– Edward Abbey
As I tread the trails of our East County parks, my musings rarely gravitate to the people who made those trails possible. My attention is usually drawn to ridges and arroyos, oaks and owl’s clover, the screech of golden eagles and the stealth of coyotes – things that were here long before the Miwok or Volvon, let alone the white man. It’s easy to consider the trail a mere ribbon of dirt – essential, but not scenic in its own right.
But that ribbon of dirt doesn’t materialize on its own. It’s planned, funded, plowed and maintained by the efforts of many. They immerse themselves in hard work so we can immerse ourselves in play – the serious and joyful play of hiking, cycling, horseback riding, backpacking, camping and fishing. Without their vision, dedication and sheer elbow grease, our lives would be immeasurably poorer.
The late Roger Epperson was one of them. If making jewelry was his hobby, cobbing and polishing the jewels of our East County landscape was his calling. Epperson supervised Round Valley, Black Diamond Mines and Morgan Territory regional preserves for the East Bay Regional Park District, having joined EBRPD back in 1979. You might not have heard of Roger Epperson before now, but if the district’s parks occupy a special place in your heart, you’ve seen him all over the place.
We lovers of East Bay scenery lost a friend and ally last Dec. 8, when Epperson, 54, died in a kayaking accident off the Big Island of Hawaii. He is survived by his wife, Carol Alderdice, who serves as a ranger at the Martinez Regional Shoreline.
Of the many impressions Epperson made on his co-workers, two stand out: hard work and perfectionism. According to Black Diamond Mines Supervising Naturalist Traci Parent, who worked with Epperson for nearly 30 years, “When it was too cold or 110 degrees, too muddy, in pouring rain, Roger was out there working with his rangers.”
One of those rangers, Rex Caufield, was recently named to Epperson’s supervisory post at the district’s three East County parks. He confirmed Parent’s remembrance of Epperson as a man who loved laboring in the field. “He was forced to put in more time at the office in recent years,” said Caufield. “But he was proud of his work establishing or expanding the backpack campsites at Round Valley, Morgan Territory and Black Diamond Mines.”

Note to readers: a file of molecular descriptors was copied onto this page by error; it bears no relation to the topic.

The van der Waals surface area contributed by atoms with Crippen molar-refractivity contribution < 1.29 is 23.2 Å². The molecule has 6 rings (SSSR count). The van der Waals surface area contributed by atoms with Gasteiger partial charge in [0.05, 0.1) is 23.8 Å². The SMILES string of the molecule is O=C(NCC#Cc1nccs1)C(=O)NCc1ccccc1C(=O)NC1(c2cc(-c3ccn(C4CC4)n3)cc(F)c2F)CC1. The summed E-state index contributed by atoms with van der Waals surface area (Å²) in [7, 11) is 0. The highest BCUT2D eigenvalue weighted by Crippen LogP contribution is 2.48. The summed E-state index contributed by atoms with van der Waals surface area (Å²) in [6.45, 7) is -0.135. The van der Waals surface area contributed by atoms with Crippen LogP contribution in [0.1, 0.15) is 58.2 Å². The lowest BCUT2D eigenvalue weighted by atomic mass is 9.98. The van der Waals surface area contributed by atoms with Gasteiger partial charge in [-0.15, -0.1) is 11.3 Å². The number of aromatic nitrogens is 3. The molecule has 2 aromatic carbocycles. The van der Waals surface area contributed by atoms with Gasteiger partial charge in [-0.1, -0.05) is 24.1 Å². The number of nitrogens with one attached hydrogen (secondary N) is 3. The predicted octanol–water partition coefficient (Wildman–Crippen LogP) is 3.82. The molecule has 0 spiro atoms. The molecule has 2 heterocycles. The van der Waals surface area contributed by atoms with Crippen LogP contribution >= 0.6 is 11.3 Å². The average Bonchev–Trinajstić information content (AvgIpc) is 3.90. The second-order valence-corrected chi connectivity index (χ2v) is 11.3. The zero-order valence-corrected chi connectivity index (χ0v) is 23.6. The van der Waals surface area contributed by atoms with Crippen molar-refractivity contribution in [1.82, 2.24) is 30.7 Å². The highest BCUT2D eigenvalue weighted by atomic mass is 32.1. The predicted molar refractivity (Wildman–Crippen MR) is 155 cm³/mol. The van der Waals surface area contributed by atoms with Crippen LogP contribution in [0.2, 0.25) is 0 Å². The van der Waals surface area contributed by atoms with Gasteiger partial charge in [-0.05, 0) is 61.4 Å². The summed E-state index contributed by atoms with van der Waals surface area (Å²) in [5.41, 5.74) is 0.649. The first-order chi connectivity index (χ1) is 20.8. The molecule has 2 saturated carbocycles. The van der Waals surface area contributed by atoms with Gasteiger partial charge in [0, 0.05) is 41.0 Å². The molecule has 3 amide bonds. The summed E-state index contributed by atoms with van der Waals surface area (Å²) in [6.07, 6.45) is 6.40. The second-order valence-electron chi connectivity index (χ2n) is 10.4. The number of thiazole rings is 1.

Epperson’s perfectionism, recalled Parent, wasn’t limited to smoothing out a rutted trail or designing an ergonomically ideal campsite. “He even made sure the pictures on the office wall were hung straight. … Black Diamond Mines started out pretty primitive, but Roger helped make it exceptional. He was intimately involved in the details.”
Epperson understood that preservation and maintenance are a package deal, that drawing boundaries around wilderness (“land doesn’t protect itself,” as he put it) is only the first step. Wilderness must be made available to enjoy. It’s not enough that the land should be lovable in the abstract; we must be allowed to love it – up close and personal.
A short surfing expedition on the Web will get you the phone numbers and e-mail addresses of those in positions of legislative and executive authority. Make a call; knock off an e-letter; tell those public servants how much your parks mean to you, how much they can mean to your grandchildren.
And most of all: get out there. Honor the legacy of Roger Epperson by climbing the cascading sandstone of Black Diamond Mines’ Chaparral Loop after a February rain or watching the violet salvoes of Ithuriel’s spear explode in Round Valley’s Hardy Canyon in May. Morgan Territory is nearby and yet remote. From its Prairie Falcon ledge you can see hills stippled with the crowns of blue oak rise like stairs toward the dais of Mt. Diablo.
Just get out there. Who knows? Maybe you’ll run across a park service worker, perhaps someone who knew and was inspired by Roger Epperson. Thank that person – for all of us.